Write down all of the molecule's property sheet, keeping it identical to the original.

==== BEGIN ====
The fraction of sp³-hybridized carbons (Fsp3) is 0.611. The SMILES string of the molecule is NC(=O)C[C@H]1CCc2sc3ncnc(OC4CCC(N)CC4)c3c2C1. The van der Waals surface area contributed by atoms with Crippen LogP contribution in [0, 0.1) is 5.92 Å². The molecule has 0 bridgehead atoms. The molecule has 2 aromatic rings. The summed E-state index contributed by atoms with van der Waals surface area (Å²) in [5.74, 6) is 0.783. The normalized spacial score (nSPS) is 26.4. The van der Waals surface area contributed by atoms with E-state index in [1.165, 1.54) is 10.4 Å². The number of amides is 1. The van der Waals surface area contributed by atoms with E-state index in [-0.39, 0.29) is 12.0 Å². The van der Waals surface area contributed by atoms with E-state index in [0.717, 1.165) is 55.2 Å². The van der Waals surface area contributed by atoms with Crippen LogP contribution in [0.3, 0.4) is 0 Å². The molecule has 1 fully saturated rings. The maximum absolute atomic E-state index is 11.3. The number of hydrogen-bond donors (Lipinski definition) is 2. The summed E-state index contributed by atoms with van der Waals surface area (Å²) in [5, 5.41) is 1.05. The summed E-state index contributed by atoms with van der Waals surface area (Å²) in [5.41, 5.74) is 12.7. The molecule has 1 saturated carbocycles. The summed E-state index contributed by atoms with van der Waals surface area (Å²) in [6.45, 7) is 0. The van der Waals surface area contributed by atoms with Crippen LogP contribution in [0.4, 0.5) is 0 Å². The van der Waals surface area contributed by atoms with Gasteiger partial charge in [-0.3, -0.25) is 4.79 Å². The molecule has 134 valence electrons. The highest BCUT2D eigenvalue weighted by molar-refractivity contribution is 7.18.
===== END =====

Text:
The fraction of sp³-hybridized carbons (Fsp3) is 0.611. The SMILES string of the molecule is NC(=O)C[C@H]1CCc2sc3ncnc(OC4CCC(N)CC4)c3c2C1. The van der Waals surface area contributed by atoms with Crippen LogP contribution in [0, 0.1) is 5.92 Å². The molecule has 0 bridgehead atoms. The molecule has 2 aromatic rings. The summed E-state index contributed by atoms with van der Waals surface area (Å²) in [5.74, 6) is 0.783. The normalized spacial score (nSPS) is 26.4. The van der Waals surface area contributed by atoms with E-state index in [1.165, 1.54) is 10.4 Å². The number of amides is 1. The van der Waals surface area contributed by atoms with E-state index in [-0.39, 0.29) is 12.0 Å². The van der Waals surface area contributed by atoms with E-state index in [0.717, 1.165) is 55.2 Å². The van der Waals surface area contributed by atoms with Crippen LogP contribution in [0.3, 0.4) is 0 Å². The molecule has 1 fully saturated rings. The maximum absolute atomic E-state index is 11.3. The number of hydrogen-bond donors (Lipinski definition) is 2. The summed E-state index contributed by atoms with van der Waals surface area (Å²) in [5, 5.41) is 1.05. The summed E-state index contributed by atoms with van der Waals surface area (Å²) in [5.41, 5.74) is 12.7. The molecule has 1 saturated carbocycles. The summed E-state index contributed by atoms with van der Waals surface area (Å²) in [6.45, 7) is 0. The van der Waals surface area contributed by atoms with Crippen LogP contribution in [0.4, 0.5) is 0 Å². The van der Waals surface area contributed by atoms with Gasteiger partial charge in [-0.3, -0.25) is 4.79 Å². The molecule has 134 valence electrons. The highest BCUT2D eigenvalue weighted by molar-refractivity contribution is 7.18.